Leica rangefinding celebrates 30 years – from pioneer to market leader
When Optische Werke Ernst Leitz in Wetzlar launched its first binoculars in 1907, no one in the company, which had previously specialized in microscopes, thought that there might one day be special binoculars with electronic inner workings. Ernst Leitz II was not only a photographer, but above all a passionate hunter. Thus, after the first Binocle 6×18, more innovations quickly followed. In 1956, the Amplivid wide-angle binoculars appeared with a field of view of 212 meters at 1000 meters – it remains a popular collector’s item. Two years later, the first Trinovid went into production. These binoculars had a slim design and internal focusing, and were waterproof.
The binocular division repeatedly set milestones. After the development of many hunting binoculars, a monocular based on a weight-reduced Trinovid was used for the Apollo 11 moon landing in 1969. This was both an honor and a confirmation for Leitz. Following three generations of Trinovid binoculars, the Ultravid series was developed in 2003. The glass used for the High Definition (HD) lenses was particularly time-consuming to process. Color defects were minimized, making the image even more lifelike and brilliant.
The real revolution in Leica binoculars, however, was the combination of optics and electronics. A glass that offers more than “only” perfect images would have been a dream for the hunter Ernst Leitz II. With the start of development work on the Geovid series, this dream came within reach. But nothing comparable existed anywhere in the world, and so the Leica engineers had to courageously break new ground. The goal: Binoculars that would calculate the distance to a target at the push of a button.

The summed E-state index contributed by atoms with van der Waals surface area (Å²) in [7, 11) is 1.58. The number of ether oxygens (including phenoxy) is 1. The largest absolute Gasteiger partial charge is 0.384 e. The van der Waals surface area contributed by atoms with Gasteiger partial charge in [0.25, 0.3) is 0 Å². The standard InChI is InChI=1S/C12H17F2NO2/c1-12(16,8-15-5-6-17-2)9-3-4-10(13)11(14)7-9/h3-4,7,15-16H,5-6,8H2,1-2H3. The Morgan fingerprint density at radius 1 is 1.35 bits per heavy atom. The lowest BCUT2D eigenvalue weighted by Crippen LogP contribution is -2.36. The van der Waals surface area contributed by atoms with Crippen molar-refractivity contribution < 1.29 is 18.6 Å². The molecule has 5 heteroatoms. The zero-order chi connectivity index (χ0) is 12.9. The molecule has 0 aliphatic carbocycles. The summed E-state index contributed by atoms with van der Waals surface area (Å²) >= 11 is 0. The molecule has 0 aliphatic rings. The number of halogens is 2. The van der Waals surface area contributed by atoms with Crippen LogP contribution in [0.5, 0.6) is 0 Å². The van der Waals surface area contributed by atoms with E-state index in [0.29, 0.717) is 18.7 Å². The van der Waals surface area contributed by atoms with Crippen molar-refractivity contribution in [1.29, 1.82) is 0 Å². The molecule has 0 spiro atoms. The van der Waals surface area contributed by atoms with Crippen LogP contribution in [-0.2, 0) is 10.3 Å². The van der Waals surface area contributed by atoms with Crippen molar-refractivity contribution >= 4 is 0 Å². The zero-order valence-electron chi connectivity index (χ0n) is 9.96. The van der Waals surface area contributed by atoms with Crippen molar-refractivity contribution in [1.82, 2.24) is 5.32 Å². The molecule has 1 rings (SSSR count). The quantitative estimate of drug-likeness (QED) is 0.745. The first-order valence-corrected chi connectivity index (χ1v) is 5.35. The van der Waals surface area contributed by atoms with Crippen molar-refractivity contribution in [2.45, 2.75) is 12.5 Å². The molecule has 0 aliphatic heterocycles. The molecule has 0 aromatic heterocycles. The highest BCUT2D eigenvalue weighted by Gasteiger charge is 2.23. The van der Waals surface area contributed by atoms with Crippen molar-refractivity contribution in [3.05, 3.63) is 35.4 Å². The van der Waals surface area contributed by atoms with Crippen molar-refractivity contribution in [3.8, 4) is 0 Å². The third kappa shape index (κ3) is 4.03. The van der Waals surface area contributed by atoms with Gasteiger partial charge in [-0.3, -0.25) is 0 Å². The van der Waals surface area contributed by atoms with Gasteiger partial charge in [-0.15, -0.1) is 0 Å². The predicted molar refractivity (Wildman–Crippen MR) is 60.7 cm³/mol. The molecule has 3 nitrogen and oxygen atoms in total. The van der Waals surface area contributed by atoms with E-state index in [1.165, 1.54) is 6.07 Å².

Ernst Leitz’s dream of accurate rangefinding did become a reality, generations later – with the Geovid binoculars. This is now some 30 years ago. The large Geovid BD binoculars were followed by the monoculars of the LRF series. The further developed Geovid BRF models, the HD versions as well as the CRF monoculars, represent perfected designs for hunting under adverse light conditions. They are also ideal for stalking, alpine hunts, and hunting trips.
Leica’s Geovid.COM models ushered in the era of digitally networked binoculars which communicated with computers and could be configured for even more specialized tasks. The subject of ballistics and shot correction moved to the fore. Today, Leica Sport Optics offers a complete product range, from compact monocular rangefinders to binoculars of various lens diameters for multifunctional use.
The Geovid Pro 32 sets a new benchmark, drawing on all of Leica’s innovations and experience: well over 100 years in binoculars and around 30 years in laser rangefinding. It’s the compact and powerful combination of precise mechanics, high-performance optics, optoelectronics, and digital technology.